The Witch House (女巫店)
7, Lane 56, Hsinsheng S. Rd., Sec. 3 (新生南路三段56巷7號); tel 2362-5494. 11am to 2am Average meal: NT$200. Credit cards not accepted. English menu.
In four years, the Witch House has transformed from a university pub to one of Taipei's hottest live houses. This is a place where record producers find their starlets, where many winners of the Golden Melody Awards gave their first show, including Pur-dur (Chen Chien-nien, 陳建年), Samingad (Chih Hsiao-chun, 紀曉君) and bands like Backquarter.
But another trait that attracts the performers and big crowds is the food, especially those dishes invented by 27 year-old owner Peng Yu-ching (彭郁晶), who found the place from the help of FemBooks upstairs. Most popular is the "Thai Nose-bleeding Chicken Leg with Rice." The spicy chicken leg is marinated in orange juice and orange peels before being grilled, adding a tangy juiciness that mixes well with the homemade Thai hot sauce. Another of Peng's inventions is the "Plum Sauce Salad with Grilled Chicken." The sauce is made of olive oil blended with the sweet-and-sour flavor of plum paste. It's a healthy and refreshing dish that goes well with one of Witch's most popular drinks, among women particularly: Menses Ice Tea. Needless to say, the drink is crimson red, made of cold strawberry and raspberry fruit tea and rum. Old customers also recommend Peng's homemade chocolate cheesecake, boasting that it's no less tasty than that of five-star hotels.
Peng's originality doesn't stop at strange names for her unique dishes, either (by the way, the garlic pasta with cream sauce is called "Garlic Big-boobs Noodle"). Any female customer who does 10 push-ups gets 20 percent off her bill. And every month, there are women's arm-wrestling competitions, certainly a fine way to work off a meal.
The Graveyard (墳場)
2F, 169 Hoping E. Rd., Sec. 2 (和平東路二段169號2樓); tel 2704-7918. 8pm to 4am. Average meal: NT$200. Credit cards not accepted. English menu for drinks only.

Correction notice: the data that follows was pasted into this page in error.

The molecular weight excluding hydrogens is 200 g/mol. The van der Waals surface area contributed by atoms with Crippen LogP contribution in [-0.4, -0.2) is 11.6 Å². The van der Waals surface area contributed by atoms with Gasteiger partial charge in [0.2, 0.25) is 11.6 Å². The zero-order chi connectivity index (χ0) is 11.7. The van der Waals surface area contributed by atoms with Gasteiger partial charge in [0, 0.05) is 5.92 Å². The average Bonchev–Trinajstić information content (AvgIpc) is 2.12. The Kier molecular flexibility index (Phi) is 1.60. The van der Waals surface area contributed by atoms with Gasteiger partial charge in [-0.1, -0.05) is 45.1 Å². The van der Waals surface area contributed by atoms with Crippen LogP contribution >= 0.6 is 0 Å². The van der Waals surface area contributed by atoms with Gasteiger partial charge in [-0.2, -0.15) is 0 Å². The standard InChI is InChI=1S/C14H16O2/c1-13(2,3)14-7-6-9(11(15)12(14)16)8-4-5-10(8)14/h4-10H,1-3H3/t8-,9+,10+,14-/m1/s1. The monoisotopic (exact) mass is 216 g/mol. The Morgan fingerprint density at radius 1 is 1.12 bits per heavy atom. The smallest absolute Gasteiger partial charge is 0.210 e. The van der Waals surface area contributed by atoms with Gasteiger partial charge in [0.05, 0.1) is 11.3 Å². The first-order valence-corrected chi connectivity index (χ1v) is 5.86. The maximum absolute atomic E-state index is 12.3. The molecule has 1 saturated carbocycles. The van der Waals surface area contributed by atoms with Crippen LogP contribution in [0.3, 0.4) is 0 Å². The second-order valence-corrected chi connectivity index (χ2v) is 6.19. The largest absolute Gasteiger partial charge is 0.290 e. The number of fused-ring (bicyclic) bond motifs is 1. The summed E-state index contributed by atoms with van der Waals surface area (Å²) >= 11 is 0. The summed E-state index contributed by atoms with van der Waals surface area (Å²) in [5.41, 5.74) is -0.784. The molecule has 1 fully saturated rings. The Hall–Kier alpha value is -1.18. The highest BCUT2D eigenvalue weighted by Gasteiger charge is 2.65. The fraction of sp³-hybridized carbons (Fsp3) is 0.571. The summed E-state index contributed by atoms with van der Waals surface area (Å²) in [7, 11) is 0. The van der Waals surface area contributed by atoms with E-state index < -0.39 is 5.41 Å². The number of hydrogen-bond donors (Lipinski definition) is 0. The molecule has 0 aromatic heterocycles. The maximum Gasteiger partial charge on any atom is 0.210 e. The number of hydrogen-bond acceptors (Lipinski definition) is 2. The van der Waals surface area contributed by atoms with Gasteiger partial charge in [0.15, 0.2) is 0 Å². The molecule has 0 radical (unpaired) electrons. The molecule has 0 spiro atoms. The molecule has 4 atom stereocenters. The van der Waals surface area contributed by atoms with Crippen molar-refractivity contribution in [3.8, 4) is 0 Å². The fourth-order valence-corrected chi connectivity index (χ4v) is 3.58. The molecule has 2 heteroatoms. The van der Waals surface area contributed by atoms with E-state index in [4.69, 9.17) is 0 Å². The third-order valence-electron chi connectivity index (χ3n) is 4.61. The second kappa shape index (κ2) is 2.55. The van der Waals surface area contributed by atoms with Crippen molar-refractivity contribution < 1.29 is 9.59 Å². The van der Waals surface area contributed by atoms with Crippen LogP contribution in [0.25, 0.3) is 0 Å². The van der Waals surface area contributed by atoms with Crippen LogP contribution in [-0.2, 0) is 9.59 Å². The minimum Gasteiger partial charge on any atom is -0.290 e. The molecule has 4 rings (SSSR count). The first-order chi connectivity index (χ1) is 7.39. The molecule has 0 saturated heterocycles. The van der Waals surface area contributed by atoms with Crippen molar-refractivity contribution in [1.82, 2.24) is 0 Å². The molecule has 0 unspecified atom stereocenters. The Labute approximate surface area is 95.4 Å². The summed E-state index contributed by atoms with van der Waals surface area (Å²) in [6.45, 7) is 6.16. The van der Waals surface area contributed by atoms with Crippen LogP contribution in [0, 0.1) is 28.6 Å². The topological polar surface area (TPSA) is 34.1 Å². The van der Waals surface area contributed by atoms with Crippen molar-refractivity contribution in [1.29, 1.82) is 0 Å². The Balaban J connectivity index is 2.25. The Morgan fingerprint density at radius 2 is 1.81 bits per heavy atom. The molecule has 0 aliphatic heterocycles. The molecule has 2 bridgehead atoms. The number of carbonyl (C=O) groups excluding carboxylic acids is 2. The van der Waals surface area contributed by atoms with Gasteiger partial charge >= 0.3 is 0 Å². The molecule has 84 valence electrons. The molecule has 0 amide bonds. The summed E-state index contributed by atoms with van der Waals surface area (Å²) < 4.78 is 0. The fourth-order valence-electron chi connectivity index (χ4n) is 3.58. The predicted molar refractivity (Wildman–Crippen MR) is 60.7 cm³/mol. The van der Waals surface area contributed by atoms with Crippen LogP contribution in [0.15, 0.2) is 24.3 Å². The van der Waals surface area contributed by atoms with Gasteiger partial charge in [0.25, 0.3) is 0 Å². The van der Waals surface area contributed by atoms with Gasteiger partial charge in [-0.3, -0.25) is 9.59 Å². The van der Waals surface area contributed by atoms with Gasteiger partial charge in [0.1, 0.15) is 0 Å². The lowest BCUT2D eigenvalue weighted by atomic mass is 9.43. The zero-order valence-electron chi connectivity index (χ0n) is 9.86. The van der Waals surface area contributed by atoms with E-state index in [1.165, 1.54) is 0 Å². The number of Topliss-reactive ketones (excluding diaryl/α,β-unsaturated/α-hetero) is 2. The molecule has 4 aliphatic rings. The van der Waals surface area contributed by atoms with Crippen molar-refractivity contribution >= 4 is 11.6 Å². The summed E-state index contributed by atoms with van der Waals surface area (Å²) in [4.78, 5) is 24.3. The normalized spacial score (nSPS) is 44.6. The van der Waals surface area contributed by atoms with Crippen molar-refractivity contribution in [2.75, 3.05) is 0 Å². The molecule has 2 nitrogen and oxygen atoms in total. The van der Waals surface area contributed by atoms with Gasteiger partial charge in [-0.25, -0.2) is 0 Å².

Rock singer Chang Chen-yueh (張震嶽) calls this place the Secret Base, where singers, music workers and record company staff gather for chats, inspiration and, of course, nice wine and food. The laid-back staff sitting at the dimly-lighted bar serve up Joy Division and Radiohead as easily as they do an order of savory Wu-shi Spareribs.
"Lonely but easy-going" is how owner Ah-C describes the late-night restaurant. "We care least about formality. If you are the kind who always gets annoyed by waiters constantly asking if you want soup, drinks or side dishes, you can come to our house," says the long-haired owner, who also DJs at Roxy 99 and the Underworld.
Most of the Graveyard's menu mirrors that of Talking Heads (談話頭), a Shanghai-style restaurant run by the Graveyard's former owner, Hsian Tzu-long (向子龍). But there are at least three dishes different or better than Talking Heads. The Wu-shi Spareribs are more tender and more juicy than those at TH; the Stir-fry Glutinous Rice has a stronger flavor of mushroom and dried shrimp; and the original "Spicy Dry Noodles" mixed with sesame paste and hot chili sauce makes it tempting to throw back the house red wine a little faster than is advisable. It matters little, however, because the red wine flows easily in the Graveyard. With dozens in stock, the most pricey doesn't exceed NT$3000.
27, Lane 86, Hsinyi Rd., Sec. 2 (信義路二段86巷27號); tel 2351-0406. 6pm to 3am. Average meal: NT$200. Credit cards not accepted for meals; accepted for CDs English menu for drinks only.
Call it minimalism or futurism, it matters little to owner Jack Mu (穆希文), who just wants a quiet and simple cafe with good music. These days 2.31 has a clinical look, with its tables, chairs, floor, wall, and windows being starchy white.
Japanese experimental musician Otomo Yashida once called 2.31 the best cafe and record store in the world during his visit to Taipei four years ago. And Taiwan director Ho Hsiao-hsien (侯孝賢) is also a frequent customer here. So with fashion and music magazines that are rarely found in Taipei, and a great music store tucked into the corner, there is little doubt that 2.31 is one of the favorite cafes among arts and media circles.
The food menu here is relatively minimalist, too, but what they do have is done well. Homemade dumplings with two choices of stuffing (sailfish and leeks) are the most welcomed dishes by old customers. The sandwiches are also good, best eaten hot when the bread is still soft and the half-cooked egg runs freely. If you prefer sweets, try 2.31's rich Irish cream coffee that includes a chocolate bar for the more decadent.
Finally, a footnote for the more curious: 2.31's name originates from the cafe's investors, two 31 year-old men, who are also the initiators of the house's changing styles. In five years, the decor has changed from wood, to an all-black theme before settling on the present all-white motif. "We are thinking about changing to another color soon," says Mu.
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